Saturday 21 September 2013

NaNoNovel Read-Through, Re-Cap, and Worry-Over

I promised you this a long time ago, and so here it finally is! You can also have a virtual bag of virtual popcorn if you can find one.

You may remember that I spent most of July writing, writing, writing. To you weirdos, partially, but mainly I was writing a novel based on Shakespeare's Hamlet. It still doesn't have its own title, but I've read it all the way through, and I thought I'd tell you what I thought of it.
 Short answer is that it's absolutely rubbish. Thankfully, the fact that it's absolutely rubbish will make editing it a good lot easier, which is always good. But first, I need to do lots and lots of research. Which is where the 'worry-over' part of this post's title comes from.
 You see, I have a bad habit of shoving things into my writing (which is a problem of its own that I don't have the energy to go into or even think about with this novel). When I'm writing speculative fiction, I tend to cram as many supernatural creatures into a world as is humanly possible. And in contemp., it seems, I shove themes and problems into novels like I've got four folders and a laptop to fit into a handbag. This particular novel has everything from terminal illness to mental illness, from suicide to cowardice to cold-blooded murder.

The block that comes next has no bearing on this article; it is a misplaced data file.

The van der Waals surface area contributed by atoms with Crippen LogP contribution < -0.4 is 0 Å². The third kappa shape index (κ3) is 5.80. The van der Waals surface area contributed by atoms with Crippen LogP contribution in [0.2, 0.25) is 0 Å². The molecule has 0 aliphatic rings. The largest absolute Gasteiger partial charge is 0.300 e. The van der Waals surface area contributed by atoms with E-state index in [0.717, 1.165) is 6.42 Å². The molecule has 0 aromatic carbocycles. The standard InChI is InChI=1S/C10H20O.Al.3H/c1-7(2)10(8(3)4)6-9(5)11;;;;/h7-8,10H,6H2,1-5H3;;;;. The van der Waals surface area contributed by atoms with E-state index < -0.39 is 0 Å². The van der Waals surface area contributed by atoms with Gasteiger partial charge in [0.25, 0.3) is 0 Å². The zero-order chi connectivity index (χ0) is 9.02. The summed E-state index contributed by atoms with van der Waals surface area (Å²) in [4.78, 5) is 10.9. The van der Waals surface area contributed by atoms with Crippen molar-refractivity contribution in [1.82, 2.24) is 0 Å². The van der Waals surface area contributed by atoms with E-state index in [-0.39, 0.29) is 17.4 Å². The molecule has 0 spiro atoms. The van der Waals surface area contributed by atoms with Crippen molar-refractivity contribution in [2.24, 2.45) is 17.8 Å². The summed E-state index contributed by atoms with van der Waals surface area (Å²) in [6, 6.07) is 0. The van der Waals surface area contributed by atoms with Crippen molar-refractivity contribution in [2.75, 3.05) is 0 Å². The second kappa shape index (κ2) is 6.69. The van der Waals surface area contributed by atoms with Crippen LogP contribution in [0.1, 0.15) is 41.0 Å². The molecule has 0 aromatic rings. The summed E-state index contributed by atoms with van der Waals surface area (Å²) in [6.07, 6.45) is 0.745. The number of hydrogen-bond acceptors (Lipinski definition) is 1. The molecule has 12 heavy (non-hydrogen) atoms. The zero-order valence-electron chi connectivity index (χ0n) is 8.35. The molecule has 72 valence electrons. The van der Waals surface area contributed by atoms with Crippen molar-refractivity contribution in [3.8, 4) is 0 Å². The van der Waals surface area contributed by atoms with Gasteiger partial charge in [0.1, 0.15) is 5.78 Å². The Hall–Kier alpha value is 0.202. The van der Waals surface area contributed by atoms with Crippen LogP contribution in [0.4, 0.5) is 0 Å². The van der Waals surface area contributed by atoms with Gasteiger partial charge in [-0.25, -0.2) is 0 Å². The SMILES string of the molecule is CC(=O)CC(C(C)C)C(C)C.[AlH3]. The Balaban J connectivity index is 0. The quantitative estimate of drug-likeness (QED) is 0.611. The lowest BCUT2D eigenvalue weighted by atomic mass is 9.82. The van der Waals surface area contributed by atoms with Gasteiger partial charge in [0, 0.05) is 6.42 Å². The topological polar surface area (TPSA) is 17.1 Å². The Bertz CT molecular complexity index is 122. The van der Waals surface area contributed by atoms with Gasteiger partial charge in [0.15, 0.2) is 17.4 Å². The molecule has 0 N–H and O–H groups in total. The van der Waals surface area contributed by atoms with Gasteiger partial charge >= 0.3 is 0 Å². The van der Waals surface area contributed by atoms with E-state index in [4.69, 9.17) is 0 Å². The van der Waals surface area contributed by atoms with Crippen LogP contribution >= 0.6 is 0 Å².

They say 'write what you know' but I only have experience in one of those things  (and it's murder, of course). The rest of them are all things that you need a careful, well-informed hand to handle, and while I try to be careful, I'm not very well-informed.
 What should you do when you're uninformed? You should get yourself informed! But with topics like suicide... it's a bit more difficult. Especially when you're socially awkward (but that's another issue I don't have the energy to go into). It's difficult to find people who can inform you, it's hard to talk to them sensitively -- possibly as difficult as writing about it is -- and if something they said would make a huge difference to the novel, what would I do? Would I ignore them so that I could keep it on track and not have to re-write the whole thing, or would I leave it and offend them and possibly others?
 A friend of mine (hi, by the way, if you're reading -- harass me at some point; we haven't talked in yonks) pointed out that you can't keep everyone happy. But as true as that is, I'd like to avoid it as much as possible. I want what I write to be as true to life and human nature as possible. I want what I write to help people, if it can. I want people to like reading my writing, not hate it. Which is why reading through this novel was so difficult to do -- I could see the image it painted of the mentally ill and of people in general and it was so negative, so awful... but I've not got a clue how to fix it.

Also, I haven't got a satisfactory ending yet. But at the moment, that's almost the least of my problems.

Writer-who-actually-seems-kind-of-depressed-but-promises-she-isn't out!

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